Internal wave field during a tidal flow over a sloping topography

My interest is in the broad area of Geophysical Fluid Dynamics which focuses on turbulence and internal waves in tidal flow over topography via numerical experiments.

The objective of the present study, based on four phases, is to employ DNS and LES to further understand and quantify the dynamical processes underlying turbulenceduring the generation of an internal wave beam and its subsequent interaction with arealistically-stratified upper ocean. In the first phase, a study of a stratified non-sloping bottom boundary layer under an oscillating tide has been completed and published by Gayen et al. JFM (2010). Here, we observed that stratification decreases phase lag with respect to free stream velocity for various boundary layer properties over the course of the cycle. Turbulence generated internal waves are observed to propagate external to boundary layer. Phase angle of IW changes over tidal cycle. The frequency spectrum of the propagating wave is found to span a narrow band of frequencies corresponding to clustering around 45o.

In second phase, three-dimensional DNS has been performed of generation by a laboratory-scale slope in the regime of excursion number, Ex ≪ 1, and criticality, e ≃ 1, that shows transition to turbulence. The transition is found to be initiated by a convective instability which is closely followed by shear instability. Turbulence is present along the entire extent of the near-critical region of the slope. The wave energy exhibits a temporal cascade to higher harmonics, subharmonics and inter harmonics. Recently, this work has been published in Gayen & Sarkar, Phys. Rev. Lett.(2010). The work of Gayen & Sarkar, JFM (2011) extends the previous work by examining internal wave energetics as well as the energetics of turbulence in the bottom boundary layer.The peak value of the near-bottom velocity is found to increase with increasing length of the critical region of the topography. The scaling law that is observed to link the near-bottom peak velocity to slope length is explained by an analytical boundary layer solution that incorporates an empirically obtained turbulent viscosity. The slope length is also found to have a strong impact on quantities such as the wave energy flux, turbulent production and turbulent dissipation. These sets of numerical experiments that explain and characterize turbulence during the generation of internal waves from tide-topography interaction at near-critical environment constitute the second phase of work.

Our main goal in the third phase is to scale up the computational domain which has been used in second phase, from O(10)m to O(1) km in order to reproduce the large scale overturns observed in the ocean and compare the wave energetics, turbulent statistics etc. with the available measured data. Here, we have taken a beam of 60 m width and amplitude of 0.125 m/s to study the mixing dynamics over a sloping topography under near critical environment. Large value of tke as well as large values of of positive buoyancy flux at elevated level is observed during the flow reversal from downslope to upslope motion (Ref. Gayen & Sarkar, Geophys. Res. Lett. (2011))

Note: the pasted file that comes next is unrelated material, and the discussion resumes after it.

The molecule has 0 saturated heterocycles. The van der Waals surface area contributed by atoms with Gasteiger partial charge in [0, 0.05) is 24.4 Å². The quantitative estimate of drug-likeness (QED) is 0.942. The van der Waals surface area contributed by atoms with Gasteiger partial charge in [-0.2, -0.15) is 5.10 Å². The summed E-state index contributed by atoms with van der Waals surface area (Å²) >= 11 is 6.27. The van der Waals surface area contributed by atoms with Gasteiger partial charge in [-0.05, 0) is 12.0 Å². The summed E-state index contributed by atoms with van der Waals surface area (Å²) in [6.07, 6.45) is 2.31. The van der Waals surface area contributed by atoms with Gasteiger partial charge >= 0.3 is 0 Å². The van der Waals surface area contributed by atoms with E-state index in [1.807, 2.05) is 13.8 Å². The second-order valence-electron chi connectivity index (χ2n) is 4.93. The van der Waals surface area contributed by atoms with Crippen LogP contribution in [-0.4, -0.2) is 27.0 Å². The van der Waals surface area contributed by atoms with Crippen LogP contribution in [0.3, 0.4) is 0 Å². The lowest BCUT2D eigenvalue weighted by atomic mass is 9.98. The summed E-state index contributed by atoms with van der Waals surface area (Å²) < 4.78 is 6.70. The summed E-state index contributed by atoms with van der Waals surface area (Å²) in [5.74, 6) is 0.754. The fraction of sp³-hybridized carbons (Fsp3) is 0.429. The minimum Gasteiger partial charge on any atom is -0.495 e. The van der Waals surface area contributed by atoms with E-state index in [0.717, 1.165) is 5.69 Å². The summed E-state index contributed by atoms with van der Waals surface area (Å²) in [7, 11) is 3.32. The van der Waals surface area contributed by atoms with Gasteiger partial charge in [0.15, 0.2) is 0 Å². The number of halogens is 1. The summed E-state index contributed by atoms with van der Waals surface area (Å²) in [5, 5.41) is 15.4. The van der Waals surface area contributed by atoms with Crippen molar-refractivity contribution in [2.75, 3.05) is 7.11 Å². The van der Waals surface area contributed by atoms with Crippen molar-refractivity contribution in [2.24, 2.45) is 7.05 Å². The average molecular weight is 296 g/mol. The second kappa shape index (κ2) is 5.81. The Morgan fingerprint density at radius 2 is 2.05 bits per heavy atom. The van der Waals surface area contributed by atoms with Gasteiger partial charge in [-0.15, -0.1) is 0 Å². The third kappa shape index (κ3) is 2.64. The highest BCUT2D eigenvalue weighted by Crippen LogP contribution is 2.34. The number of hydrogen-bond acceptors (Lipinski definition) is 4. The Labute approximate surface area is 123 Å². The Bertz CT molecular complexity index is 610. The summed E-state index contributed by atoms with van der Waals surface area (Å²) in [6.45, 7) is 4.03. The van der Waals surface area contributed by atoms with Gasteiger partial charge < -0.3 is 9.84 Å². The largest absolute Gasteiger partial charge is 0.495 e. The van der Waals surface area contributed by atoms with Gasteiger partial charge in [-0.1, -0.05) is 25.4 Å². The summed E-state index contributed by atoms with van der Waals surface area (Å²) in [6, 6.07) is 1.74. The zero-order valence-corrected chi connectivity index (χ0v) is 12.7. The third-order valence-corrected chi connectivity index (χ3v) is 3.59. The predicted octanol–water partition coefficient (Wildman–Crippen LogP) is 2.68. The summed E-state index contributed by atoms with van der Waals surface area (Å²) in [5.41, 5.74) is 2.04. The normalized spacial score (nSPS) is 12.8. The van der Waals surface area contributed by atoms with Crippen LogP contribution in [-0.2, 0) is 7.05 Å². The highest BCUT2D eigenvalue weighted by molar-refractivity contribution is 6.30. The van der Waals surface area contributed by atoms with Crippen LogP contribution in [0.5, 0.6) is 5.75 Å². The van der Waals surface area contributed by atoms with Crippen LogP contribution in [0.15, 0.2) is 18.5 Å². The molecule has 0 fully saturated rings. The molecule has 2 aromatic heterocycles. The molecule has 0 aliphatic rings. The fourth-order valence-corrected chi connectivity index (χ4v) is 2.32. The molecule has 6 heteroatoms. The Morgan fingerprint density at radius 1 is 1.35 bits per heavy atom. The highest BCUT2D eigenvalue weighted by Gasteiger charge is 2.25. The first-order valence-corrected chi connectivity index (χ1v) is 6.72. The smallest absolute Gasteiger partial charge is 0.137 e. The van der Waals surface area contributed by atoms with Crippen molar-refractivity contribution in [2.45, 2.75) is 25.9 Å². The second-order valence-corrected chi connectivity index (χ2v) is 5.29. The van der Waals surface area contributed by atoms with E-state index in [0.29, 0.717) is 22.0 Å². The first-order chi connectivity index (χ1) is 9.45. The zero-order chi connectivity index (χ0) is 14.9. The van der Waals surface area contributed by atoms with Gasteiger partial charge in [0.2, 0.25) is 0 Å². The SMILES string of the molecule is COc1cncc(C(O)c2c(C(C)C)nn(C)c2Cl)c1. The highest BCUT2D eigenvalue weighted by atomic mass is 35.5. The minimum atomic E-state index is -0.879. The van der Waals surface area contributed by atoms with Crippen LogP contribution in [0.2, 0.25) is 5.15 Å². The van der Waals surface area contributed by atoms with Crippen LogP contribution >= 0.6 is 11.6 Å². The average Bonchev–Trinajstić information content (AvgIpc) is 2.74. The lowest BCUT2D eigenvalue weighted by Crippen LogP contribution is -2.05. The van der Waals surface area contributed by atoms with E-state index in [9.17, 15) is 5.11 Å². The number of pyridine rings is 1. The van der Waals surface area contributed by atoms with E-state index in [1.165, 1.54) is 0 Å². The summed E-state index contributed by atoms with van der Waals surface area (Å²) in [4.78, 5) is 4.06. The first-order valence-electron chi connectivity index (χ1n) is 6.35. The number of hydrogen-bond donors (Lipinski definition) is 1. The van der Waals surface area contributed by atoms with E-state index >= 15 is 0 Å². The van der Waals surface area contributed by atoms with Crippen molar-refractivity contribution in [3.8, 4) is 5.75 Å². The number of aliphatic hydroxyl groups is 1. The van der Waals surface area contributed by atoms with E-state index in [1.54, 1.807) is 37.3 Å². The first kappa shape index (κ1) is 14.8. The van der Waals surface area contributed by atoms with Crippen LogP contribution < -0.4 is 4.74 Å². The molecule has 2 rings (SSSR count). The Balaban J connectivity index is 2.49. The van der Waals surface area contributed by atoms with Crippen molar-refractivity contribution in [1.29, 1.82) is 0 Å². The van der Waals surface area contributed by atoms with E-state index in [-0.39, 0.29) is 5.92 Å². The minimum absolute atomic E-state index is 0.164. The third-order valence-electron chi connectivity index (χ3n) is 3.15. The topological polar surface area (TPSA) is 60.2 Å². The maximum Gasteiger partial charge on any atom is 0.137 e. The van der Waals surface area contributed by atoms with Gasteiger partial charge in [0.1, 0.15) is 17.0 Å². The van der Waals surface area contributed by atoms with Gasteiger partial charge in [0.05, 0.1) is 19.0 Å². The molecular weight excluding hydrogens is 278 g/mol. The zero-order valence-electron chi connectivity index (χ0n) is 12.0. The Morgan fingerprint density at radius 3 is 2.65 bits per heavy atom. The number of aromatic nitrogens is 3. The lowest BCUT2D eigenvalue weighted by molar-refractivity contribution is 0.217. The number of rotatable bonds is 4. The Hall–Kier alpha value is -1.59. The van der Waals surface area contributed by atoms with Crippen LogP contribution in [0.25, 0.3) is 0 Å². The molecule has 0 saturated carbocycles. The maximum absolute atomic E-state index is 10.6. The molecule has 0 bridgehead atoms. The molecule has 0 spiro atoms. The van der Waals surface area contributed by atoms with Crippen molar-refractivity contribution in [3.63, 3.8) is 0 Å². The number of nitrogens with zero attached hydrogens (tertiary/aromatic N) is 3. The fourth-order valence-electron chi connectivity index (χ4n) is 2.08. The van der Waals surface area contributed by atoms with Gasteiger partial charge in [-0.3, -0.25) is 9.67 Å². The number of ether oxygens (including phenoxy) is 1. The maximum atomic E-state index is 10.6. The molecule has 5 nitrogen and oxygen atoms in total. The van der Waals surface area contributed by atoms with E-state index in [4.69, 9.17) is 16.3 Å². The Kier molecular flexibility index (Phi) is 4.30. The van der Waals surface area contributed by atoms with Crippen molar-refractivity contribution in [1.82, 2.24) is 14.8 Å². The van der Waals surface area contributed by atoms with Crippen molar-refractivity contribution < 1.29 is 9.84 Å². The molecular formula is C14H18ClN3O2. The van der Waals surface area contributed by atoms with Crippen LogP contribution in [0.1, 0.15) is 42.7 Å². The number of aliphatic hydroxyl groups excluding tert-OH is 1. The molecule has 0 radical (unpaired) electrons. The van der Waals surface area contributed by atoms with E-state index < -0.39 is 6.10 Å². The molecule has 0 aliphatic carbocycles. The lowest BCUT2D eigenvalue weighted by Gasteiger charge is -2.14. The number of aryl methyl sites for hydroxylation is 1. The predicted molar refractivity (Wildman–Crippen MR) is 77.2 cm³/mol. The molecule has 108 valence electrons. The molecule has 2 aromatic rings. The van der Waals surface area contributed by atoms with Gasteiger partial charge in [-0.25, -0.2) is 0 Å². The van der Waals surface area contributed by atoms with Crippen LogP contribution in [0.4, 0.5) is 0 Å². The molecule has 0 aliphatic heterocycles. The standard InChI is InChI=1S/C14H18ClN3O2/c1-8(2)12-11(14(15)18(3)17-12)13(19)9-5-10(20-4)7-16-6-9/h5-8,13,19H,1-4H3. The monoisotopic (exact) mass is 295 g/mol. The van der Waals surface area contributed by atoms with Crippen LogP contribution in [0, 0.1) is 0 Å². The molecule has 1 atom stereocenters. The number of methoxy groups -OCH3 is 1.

The objective of the forth phase is to understand the interaction process between internal tidal beam and realistic upper ocean stratification and to characterize the role turbulence.

Pase I: Turbulence and internal waves at non-sloping bottom under an oscillating tide

Pase II: Turbulence and internal waves at sloping bottom under an oscillating tide

Excess momentum link Prandtl number link
Slice of ∂w/∂z in the x–z plane for the case with Ri=500 at different tidal phases: (a) φ =−5, (b) φ =90 and (c) φ =180. Each part is divided into three panels: top panel shows the waves in the far-field, z=35−86; middle panel shows the turbulent source and near-field waves; bottom panel shows the streamwise velocity profile with black and light grey indicating positive and negative signs of the velocity relative to the free steam. The O symbols on the velocity profiles show the location of ∂θ(z, t )/∂z=0.1 to demarcate the mixed layer. Internal wave field visualized by a slice of dw/dz field in x-z plane.

Pase III: Boundary mixing by density overturns in an internal tidal beam

Pase IV: Interaction of IW beam with pycnocline and turbulence

Excess momentum link Prandtl number link
Bottom panel shows vertical x-z slice of the density field (after subtracting 1000 kg m −3) at 4 different times (phases) in a tidal cycle. Top panel shows spanwise-averaged streamwise velocities, u(z, t) m/s and density profiles, ρ(z, t, x = 0) at corresponding phases. Background linear density (dashed blue line) profile is also shown. Note that u, x are horizontal while z is vertical. Parts (a) and (e) correspond to maximum downward boundary flow, parts (b) and (f) correspond to flow reversal from down to up, parts (c) and (g) correspond to peak up-slope velocity and, finally, parts (d) and (e) correspond to flow reversal from up to down. The four different times are indicated by the four red color circles in Figure 4a that follows. Here, arrows are pointing the ow structures. Preliminary results show an upward wave beam incident on realistic upper ocean stratification (buoyancy frequency profile is the green curve on the left). The phase of the barotropic tidal currents (white sine curve) is shown by the red dot. This figure is taken from ongoing work performed by Gayen and Sarkar.
© 2014 Sutanu Sarkar and the students of the CFD Lab